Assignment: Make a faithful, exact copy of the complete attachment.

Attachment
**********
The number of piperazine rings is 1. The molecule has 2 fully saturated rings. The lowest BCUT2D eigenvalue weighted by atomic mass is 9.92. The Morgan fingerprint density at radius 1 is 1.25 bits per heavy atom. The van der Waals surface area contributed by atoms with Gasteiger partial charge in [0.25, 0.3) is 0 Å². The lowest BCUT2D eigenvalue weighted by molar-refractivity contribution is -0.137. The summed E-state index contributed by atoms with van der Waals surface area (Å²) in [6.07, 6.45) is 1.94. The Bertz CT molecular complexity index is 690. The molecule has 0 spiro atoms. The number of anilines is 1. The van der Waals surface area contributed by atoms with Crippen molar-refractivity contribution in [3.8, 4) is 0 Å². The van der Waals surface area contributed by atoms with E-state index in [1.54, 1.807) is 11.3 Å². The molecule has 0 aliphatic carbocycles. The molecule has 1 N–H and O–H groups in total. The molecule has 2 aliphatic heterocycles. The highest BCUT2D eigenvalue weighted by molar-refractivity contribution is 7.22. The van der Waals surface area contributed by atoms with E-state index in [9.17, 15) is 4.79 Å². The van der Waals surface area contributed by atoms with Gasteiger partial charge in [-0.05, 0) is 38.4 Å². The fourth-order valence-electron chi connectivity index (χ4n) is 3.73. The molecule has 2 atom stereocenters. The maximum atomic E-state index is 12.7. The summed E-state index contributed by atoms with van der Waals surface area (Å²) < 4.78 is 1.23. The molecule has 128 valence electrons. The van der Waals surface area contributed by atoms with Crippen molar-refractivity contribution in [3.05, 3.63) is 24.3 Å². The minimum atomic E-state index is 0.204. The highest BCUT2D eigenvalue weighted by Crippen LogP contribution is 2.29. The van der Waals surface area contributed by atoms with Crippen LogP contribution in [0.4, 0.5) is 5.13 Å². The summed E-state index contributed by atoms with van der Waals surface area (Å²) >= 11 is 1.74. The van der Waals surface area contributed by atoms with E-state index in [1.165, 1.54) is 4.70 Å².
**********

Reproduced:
The number of piperazine rings is 1. The molecule has 2 fully saturated rings. The lowest BCUT2D eigenvalue weighted by atomic mass is 9.92. The Morgan fingerprint density at radius 1 is 1.25 bits per heavy atom. The van der Waals surface area contributed by atoms with Gasteiger partial charge in [0.25, 0.3) is 0 Å². The lowest BCUT2D eigenvalue weighted by molar-refractivity contribution is -0.137. The summed E-state index contributed by atoms with van der Waals surface area (Å²) in [6.07, 6.45) is 1.94. The Bertz CT molecular complexity index is 690. The molecule has 0 spiro atoms. The number of anilines is 1. The van der Waals surface area contributed by atoms with Crippen molar-refractivity contribution in [3.8, 4) is 0 Å². The van der Waals surface area contributed by atoms with E-state index in [1.54, 1.807) is 11.3 Å². The molecule has 0 aliphatic carbocycles. The molecule has 1 N–H and O–H groups in total. The molecule has 2 aliphatic heterocycles. The highest BCUT2D eigenvalue weighted by molar-refractivity contribution is 7.22. The van der Waals surface area contributed by atoms with E-state index in [9.17, 15) is 4.79 Å². The van der Waals surface area contributed by atoms with Gasteiger partial charge in [-0.05, 0) is 38.4 Å². The fourth-order valence-electron chi connectivity index (χ4n) is 3.73. The molecule has 2 atom stereocenters. The maximum atomic E-state index is 12.7. The summed E-state index contributed by atoms with van der Waals surface area (Å²) < 4.78 is 1.23. The molecule has 128 valence electrons. The van der Waals surface area contributed by atoms with Crippen molar-refractivity contribution in [3.05, 3.63) is 24.3 Å². The minimum atomic E-state index is 0.204. The highest BCUT2D eigenvalue weighted by Crippen LogP contribution is 2.29. The van der Waals surface area contributed by atoms with Crippen LogP contribution in [0.4, 0.5) is 5.13 Å². The summed E-state index contributed by atoms with van der Waals surface area (Å²) >= 11 is 1.74. The van der Waals surface area contributed by atoms with E-state index in [1.165, 1.54) is 4.70 Å².